About Richard Stockton Field
Richard Stockton Field (December 31, 1803 – May 25, 1870) was a United States Senator from New Jersey, and later a United States federal judge. Field was the great-grandson of Richard Stockton (1730-1781), New Jersey Delegate to the Continental Congress, and the grandson of Richard Stockton (1764-1828), US Senator from New Jersey.
Born in White Hall, Burlington County, New Jersey, Field moved to Princeton, New Jersey with his mother in 1810; pursued an academic course and graduated from the College of New Jersey (now Princeton University) in 1821. He read law and was admitted to the bar in 1825, commencing private practice in Salem, New Jersey. He moved to Princeton, N.J., in 1832, and served as a New Jersey state representative from 1833 to 1834, and as a member of the New Jersey General Assembly in 1837, and served as New Jersey Attorney General from 1838-1841. He was a member of the State constitutional convention of 1844, and a professor at the Princeton Law School from 1847 to 1855, thereafter returning to private practice.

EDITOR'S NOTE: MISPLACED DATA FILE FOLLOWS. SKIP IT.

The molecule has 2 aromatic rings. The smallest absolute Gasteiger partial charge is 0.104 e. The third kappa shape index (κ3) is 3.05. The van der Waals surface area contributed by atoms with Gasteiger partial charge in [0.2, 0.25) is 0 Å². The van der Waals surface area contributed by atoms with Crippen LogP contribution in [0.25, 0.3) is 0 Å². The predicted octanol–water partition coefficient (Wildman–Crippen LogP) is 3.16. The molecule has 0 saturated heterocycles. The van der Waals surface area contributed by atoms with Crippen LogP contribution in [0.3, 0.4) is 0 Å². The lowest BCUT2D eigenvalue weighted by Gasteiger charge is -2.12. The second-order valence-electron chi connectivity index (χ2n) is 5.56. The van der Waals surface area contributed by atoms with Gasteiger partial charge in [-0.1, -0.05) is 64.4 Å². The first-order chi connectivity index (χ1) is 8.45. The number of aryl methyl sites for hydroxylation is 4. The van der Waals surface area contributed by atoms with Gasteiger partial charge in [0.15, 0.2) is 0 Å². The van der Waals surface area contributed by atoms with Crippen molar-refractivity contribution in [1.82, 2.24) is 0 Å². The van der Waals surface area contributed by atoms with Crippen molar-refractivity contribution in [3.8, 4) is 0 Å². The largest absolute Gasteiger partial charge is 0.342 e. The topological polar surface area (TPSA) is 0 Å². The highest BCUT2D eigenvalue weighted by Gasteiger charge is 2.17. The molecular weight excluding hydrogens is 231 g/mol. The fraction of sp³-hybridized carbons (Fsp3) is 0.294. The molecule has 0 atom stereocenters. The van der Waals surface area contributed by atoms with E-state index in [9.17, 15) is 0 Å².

Field was appointed as a Republican to the United States Senate to fill the vacancy caused by the death of John R. Thomson and served from November 21, 1862, to January 14, 1863, when a successor was elected. He was not a candidate for election in 1863. Instead, Field was nominated by President Abraham Lincoln on January 14, 1863, to a seat on the United States District Court for the District of New Jersey vacated by Philemon Dickerson. Field was confirmed by the United States Senate, , and received commission, on the same day that he was nominated. He served on the court until his resignation, on April 25, 1870, one month before his death.
He died in Princeton, New Jersey and was buried in Princeton Cemetery.